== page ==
Ladybugs are often touted as a safe solution to aphid problems in the garden because their use doesn’t involve harmful pesticides. The little spotted beetles are popular all over the world, and in ancient times they were thought to be indicators of good fortune and a bountiful harvest. However commercially available ladybugs are not native to the US, and pose a threat to the natural ecosystem that many folks are unaware of.
What’s wrong with importing ladybugs?
Initially–these commercial lady beetles are wild caught, harvested during hibernation, and they may not be ready to feed when you introduce them in your garden. Or they may not feed on the intended target pest. Also, if your garden is not hospitable to the ladybugs, they may simply fly away in search of a better home.
The non-native lady beetles are a very predatory species, which displaces the native species, literally eating the native lady beetle populations out of house and home. The Asian variety has become a pest which overwinter in large number inside homes.
The 2-spot lady bird and the Asian lady beetle are both known to carry parasites and diseases that could be introduced to local populations that might not otherwise have been exposed. Research indicates that 3-15% of the harvested ladybird beetles carry an internal parasite called Dinocampus coccinellae. At the same time many of them are also infected with Microsporidia–a disease that shortens the ladybird’s lifespan and reduces the number of eggs laid by the females.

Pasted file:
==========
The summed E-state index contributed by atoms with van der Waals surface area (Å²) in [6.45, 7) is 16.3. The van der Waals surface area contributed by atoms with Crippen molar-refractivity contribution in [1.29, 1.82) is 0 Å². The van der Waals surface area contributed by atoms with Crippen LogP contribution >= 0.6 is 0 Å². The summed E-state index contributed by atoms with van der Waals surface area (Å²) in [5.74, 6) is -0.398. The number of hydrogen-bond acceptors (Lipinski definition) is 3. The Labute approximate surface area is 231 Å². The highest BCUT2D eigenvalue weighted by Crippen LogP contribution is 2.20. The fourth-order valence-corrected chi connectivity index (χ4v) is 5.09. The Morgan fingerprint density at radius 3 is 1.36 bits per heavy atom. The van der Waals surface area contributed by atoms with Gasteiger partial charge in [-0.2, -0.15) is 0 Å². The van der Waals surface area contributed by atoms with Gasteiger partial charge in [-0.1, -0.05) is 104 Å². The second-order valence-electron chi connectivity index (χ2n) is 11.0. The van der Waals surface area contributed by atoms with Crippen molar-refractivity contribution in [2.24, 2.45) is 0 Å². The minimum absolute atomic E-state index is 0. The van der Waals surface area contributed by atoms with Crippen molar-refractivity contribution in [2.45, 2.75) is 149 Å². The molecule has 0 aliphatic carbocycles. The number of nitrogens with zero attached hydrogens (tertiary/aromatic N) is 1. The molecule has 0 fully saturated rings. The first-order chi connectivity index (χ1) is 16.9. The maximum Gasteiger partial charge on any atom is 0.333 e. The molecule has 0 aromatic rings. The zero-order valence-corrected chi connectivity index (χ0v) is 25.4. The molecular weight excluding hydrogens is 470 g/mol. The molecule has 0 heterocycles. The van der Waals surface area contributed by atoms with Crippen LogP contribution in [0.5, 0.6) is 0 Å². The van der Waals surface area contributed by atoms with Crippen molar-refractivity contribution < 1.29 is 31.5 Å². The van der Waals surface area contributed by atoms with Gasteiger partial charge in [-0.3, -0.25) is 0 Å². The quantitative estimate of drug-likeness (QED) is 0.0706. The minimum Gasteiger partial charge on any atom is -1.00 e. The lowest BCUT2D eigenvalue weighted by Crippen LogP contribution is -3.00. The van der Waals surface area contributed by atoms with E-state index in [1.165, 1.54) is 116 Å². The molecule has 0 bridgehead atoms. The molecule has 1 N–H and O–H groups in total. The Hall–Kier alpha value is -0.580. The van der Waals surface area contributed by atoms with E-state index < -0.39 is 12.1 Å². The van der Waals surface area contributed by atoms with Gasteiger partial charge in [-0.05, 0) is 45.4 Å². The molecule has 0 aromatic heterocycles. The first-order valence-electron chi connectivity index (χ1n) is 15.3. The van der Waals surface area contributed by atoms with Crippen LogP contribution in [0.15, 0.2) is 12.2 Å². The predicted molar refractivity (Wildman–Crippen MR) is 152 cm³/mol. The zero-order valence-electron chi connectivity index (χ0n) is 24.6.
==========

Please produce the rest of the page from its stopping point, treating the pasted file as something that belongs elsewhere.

How can you attract native ladybugs?
Rather than importing these aggressive invasive species, gardeners can employ some alternative methods to attract native ladybugs naturally.
Planting flowers among your crops will attract a variety of beneficial insects, from bees that will aid in pollination, to predatory wasps that will eat cabbage worms, and even the beloved ladybugs. Since lady beetles supplement their insect diet with pollen and nectar from flower, plants that are heavy pollen-producers will lure them to your garden. Composite flowers, or flower-clusters, provide a place for the ladybugs to nestle when they are not hunting.
Some great companion plants that attract ladybugs are:
- Sunflowers and other aster-family flowers, such as marigolds, coneflowers, calendula, and cosmos.
- Herbs like cilantro, dill, a chamomile.
- Composite flowers including yarrow, Queen Anne’s Lace, and sweet alyssum.
Above all, do not use pesticides in your garden or yard if you want to employ ladybugs! Even organic pesticides will impact their populations, leaving you ladybug-less and with aphids aplenty.
Are ladybugs worth the trouble?
Absolutely! They are definitely one type of insect you want in your garden; but buying lady beetles is not the best way to get them there, what’s more–it’s ecologically irresponsible. Instead, creating an inviting habitat is a solution that will not only attract your ladybugs, but other beneficial insects as well–and that benefits your garden along with your local ecosystem.
Some thoughts on buying ladybugs for the garden – Berkeley Garden Coach
Aphid control with ladybugs – the Beneficial Insect Co.